Having debt isn’t bad as it is well managed and can help us access goods like a home or a business more easily.
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Money-wise solo preneur
This book gives you the essential guide to easy-to-understand tips and strategies to achieve greater financial success.
May 4, 2021 5 min read
This article was translated using AI technologies from our Spanish edition. Errors can occur as a result of this process.
Do you have a fault ? Do not be ashamed that you are not alone. According to the 2018 National Financial Inclusion Survey, 6 in 10 adults have formal credit. However, only 35% of people have a budget, and 58% of them do it mentally.
Having debt isn’t bad as it is well managed and can help us access goods like a home or a business more easily. However, before accessing a loan, it is important to know your solvency.
Citibanamex gives us this formula to know our debt capacity. This is the maximum capital that we can borrow without running the risk of the loan not being paid:
Credit Capacity = (monthly income – fixed expenses) x 0.35
According to Juan Luis Ordaz, director of Citibanamex Financial Education, what we can use to pay loans on a monthly basis should not be more than 35% of personal or family income, with fixed costs (the expenses incurred month after month) For example, this is required for rent or maintenance payments, electricity, water, tuition, pantry, credit payments, etc.) For a person who earns 10,000 pesos and whose fixed costs are 6,000, their debt capacity is USD 1,400 pesos ( $ 10,000 to $ 6,000 = $ 4,000 * $ 0.35).
The snowball technique
One technique that has become popular is that of snowball. It is a method that can help you stop all types of debt, but it requires certain order and discipline. In short, it tries to repay the smallest loan you have as quickly as possible, gradually increasing the money you provide to pay off your debts.
How does it work?
- Make a list of all of your debts. Include the amount you owe for each one, the interest you pay each month, and the minimum monthly payment you need to pay for each one. You can do this in a computer spreadsheet or notebook.
- Once you have this information, add the total of all your debts. Do not be sad! Knowing where you really stand and that you can afford it is important.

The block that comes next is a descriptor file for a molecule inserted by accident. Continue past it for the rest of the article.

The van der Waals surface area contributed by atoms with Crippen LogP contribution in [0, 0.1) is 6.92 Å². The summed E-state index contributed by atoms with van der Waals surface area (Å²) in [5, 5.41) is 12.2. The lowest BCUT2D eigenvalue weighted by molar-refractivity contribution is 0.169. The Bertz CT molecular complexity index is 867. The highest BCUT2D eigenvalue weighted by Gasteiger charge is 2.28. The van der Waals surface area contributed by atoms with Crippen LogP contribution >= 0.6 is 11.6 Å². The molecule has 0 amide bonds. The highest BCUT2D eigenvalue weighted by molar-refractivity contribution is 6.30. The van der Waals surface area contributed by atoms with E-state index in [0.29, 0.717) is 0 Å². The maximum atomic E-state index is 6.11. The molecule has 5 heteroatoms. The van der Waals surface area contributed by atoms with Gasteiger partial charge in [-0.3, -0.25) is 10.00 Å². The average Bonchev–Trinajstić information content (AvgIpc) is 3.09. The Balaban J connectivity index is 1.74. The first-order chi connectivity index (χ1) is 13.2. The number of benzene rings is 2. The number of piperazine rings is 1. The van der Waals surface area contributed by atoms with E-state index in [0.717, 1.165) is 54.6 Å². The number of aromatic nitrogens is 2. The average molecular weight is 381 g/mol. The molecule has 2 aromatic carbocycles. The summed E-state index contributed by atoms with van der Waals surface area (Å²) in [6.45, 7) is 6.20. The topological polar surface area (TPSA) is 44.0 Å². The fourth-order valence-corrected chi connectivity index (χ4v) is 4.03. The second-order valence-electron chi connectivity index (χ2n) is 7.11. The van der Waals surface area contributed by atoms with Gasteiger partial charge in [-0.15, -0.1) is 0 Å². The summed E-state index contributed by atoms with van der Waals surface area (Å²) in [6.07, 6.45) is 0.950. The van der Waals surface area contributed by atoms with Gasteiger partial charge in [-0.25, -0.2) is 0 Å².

- Sort out your debts. Register your debts in the following order of priority: First come those that affect basic needs, such as: B. Rent, electricity, water, etc. In the next position, the most expensive loans, you can identify them as they have the highest interest rate. The following debts rank them from lowest to highest debt amount.
- It starts with a debt. With this method, you will pay off all of your debts. We recommend that you make the minimum payment in any case, except for the debts you put first, paying a little more than the minimum payment as much as you can. Do this until you have paid off the highest priority debt. It is comforting to see the total amount you owe decrease.
- Let’s go to the next one. Once you’ve paid your first debt (more than the minimum and everyone else’s minimum), let’s move on to the second. How are you going to pay for it? The amount you paid for your first (all) debt should be allocated to the second. So you pay the second in much less time and you keep paying the minimum in the remaining debts.
- The amount you have grows like a snowball. Since you have paid the first and second debts, it is important to reassign the amounts you assigned them to your third debt, if you had them, and otherwise you will continue to pay the minimum. Follow these steps until you are out of debt. As you can see, with the highest priority paying off your debts, you will have more resources to pay off your subsequent debts.
This method helps us get out of the smallest debt quickly and releases a little cash flow to pay off the next, and this creates the “snowball” effect.